Update 6/26/2015 -This entry is deprecated. I’ve bought a larger building off site and no longer work in the facility described here. I will update this post soon.
As any rational person would imagine, a post about factory organization opens with a picture of a humming bird nest and a bit of Scottish poetry. From To A Mouse, on Turning Her Up in Her Nest, with the Plough:
Small, crafty, cowering, timorous little beast,
O, what a panic is in your little breast!
You need not start away so hasty
With hurrying scamper!
I would be loath to run and chase you,
With murdering plough-staff.
I’m truly sorry man’s dominion
Has broken Nature’s social union,
And justifies that ill opinion
Which makes thee startle
At me, thy poor, earth born companion
And fellow mortal!
Remember when I said Monday that “The best-laid plans of mice and men/ Go oft awry”? I wasn’t kidding. The latter is a line from the above poem and couldn’t be more apropos. You can click on her for a larger photo.
My shop entrance is enviable; it has a 15 by 10 foot high roll up door with an automatic opener that actually works -one of the few things around here that does. Path to the door is clear sailing. Or rather it was until Ms. Humming moved in. She’s sitting on three of the tiniest eggs you’ve never seen (smaller but rounder than a jelly bean). You can’t tell from the angle of the photo below but were you to look at the door straight on, Ms. Humming’s nest is midway through it, six feet off the ground. Meaning, my 15 by 10 foot door is -for all intents and purposes- 7 by 6 feet. I knew I should have trimmed that branch last February.
I know that Man proposes and God disposes but I have the truck parked to prevent the worst of possible mishaps because I’m going to be a nervous wreck until fledging season is over. I’ve never watched humming birds fledge. I hope I will have only good news to report when it’s all said and done. If you’re curious, the nest is comparable to the size of an 8.5 x 11 sheet of paper wadded into a ball.
At right is the basic layout of the shop. When setting up yours, some things are immutable usually based on budget. The constraints of this place are:
Size: 30′ x 75′, that’s good enough. It’s broken into three rooms, also fine.
Power: The mains is at the lower left corner by the main entrance. I don’t see any need to change it. Outlets are too few, are in the wrong places and lack the load capacity needed for given equipment (220/110). The typical solution for most garment manufacturers is feed rail which is suspended overhead. In this place, feed rail should go under the lights. Feed rail is going to have to wait for awhile. The layout includes circuits we recently installed.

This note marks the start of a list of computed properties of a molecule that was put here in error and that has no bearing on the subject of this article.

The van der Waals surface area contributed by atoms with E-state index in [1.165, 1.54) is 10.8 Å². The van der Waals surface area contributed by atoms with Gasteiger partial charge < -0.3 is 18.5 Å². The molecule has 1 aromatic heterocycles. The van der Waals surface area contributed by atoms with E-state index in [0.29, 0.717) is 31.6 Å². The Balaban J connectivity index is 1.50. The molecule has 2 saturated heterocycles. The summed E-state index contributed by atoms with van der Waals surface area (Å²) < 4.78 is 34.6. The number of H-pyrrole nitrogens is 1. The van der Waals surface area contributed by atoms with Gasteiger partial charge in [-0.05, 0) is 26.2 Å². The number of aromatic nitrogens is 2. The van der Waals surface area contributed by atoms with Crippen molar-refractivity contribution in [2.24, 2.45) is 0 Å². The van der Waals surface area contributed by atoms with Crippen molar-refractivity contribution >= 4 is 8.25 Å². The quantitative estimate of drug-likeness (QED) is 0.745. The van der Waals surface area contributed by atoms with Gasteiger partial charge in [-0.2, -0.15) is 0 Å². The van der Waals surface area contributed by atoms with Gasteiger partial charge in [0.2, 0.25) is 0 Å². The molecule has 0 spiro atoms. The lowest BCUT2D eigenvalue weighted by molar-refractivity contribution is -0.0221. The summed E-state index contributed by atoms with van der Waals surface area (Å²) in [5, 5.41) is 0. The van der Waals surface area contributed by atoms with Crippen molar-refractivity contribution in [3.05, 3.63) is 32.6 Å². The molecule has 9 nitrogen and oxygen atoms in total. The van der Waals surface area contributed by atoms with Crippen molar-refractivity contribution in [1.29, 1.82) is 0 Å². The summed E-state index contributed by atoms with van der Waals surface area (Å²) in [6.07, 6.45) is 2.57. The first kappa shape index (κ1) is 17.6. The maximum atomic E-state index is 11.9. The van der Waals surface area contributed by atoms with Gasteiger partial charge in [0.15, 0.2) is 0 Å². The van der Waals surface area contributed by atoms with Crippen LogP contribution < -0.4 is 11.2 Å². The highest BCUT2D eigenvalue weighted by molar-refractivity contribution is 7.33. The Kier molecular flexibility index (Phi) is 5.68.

Lighting: is lousy. It consists of 8 foot shop lights mounted to the ceiling (12 ft high). There are a total of eight units; six in the front and one in each back room. The maximum wattage is 75 per bulb with 2 per unit. Not enough light at all. And besides, the ballasts in 6 of the 8 units are toast. I’m dreading replacing those like you wouldn’t believe.
Entrances: There’s a door out front (lower left) and an overhead door in good shape. The back left room had a smaller overhead door opening to the back pasture (whatever for?) that wasn’t salvageable. I had that framed in and installed a standard 36″ door. It’s half glass so it lets in some light. Clearance to all entrances is good with the previously noted exception of Ms. Humming’s family planning.
This layout required new circuits in the office (back left) for the computer and CAD system accouterments. An additional two circuits were needed along the left wall 0f the main room. One of the sewing machines (the Adler) takes 220/20A -which is totally silly; Eric tested the machine at top speed and it only drew 5 +/- amps but that’s German engineering for you.That’s not a complaint either. I prefer over to under engineering so what’s a separate circuit among friends?
The pressing station midway through the length of the left wall in the main room needs its own circuit. The boiler runs on 110 but it draws every bit of it. Better to be safe than sorry.
Lighting is a serious problem. For now we’ll have to make do with augmentation, clusters of four foot shop lights I had in Las Cruces. It’s clunky looking, not an elegant solution by any means.
There is still room to spare (note the grey box marked “lounge area”) and I don’t have anything to furnish it with but will work on that. One thing I’ve needed in a work space is a place to sit comfortably to eat, read and take notes. It gets old doing that at your work desk. I don’t plan on adding more than one or two machines in the future (nod to Paul’s comment) so I should have room.
The desk in the back room doesn’t exist yet. It’ll be framed and built into the wall. I’m working on that now. None of my stuff is gorgeous, I’m the farthest thing from a finish carpenter. But it will be sturdy with a plywood top and a layer of melamine on top of that for smoothness.
Feel free to kick the tires of this plan around. I’d sincerely appreciate it!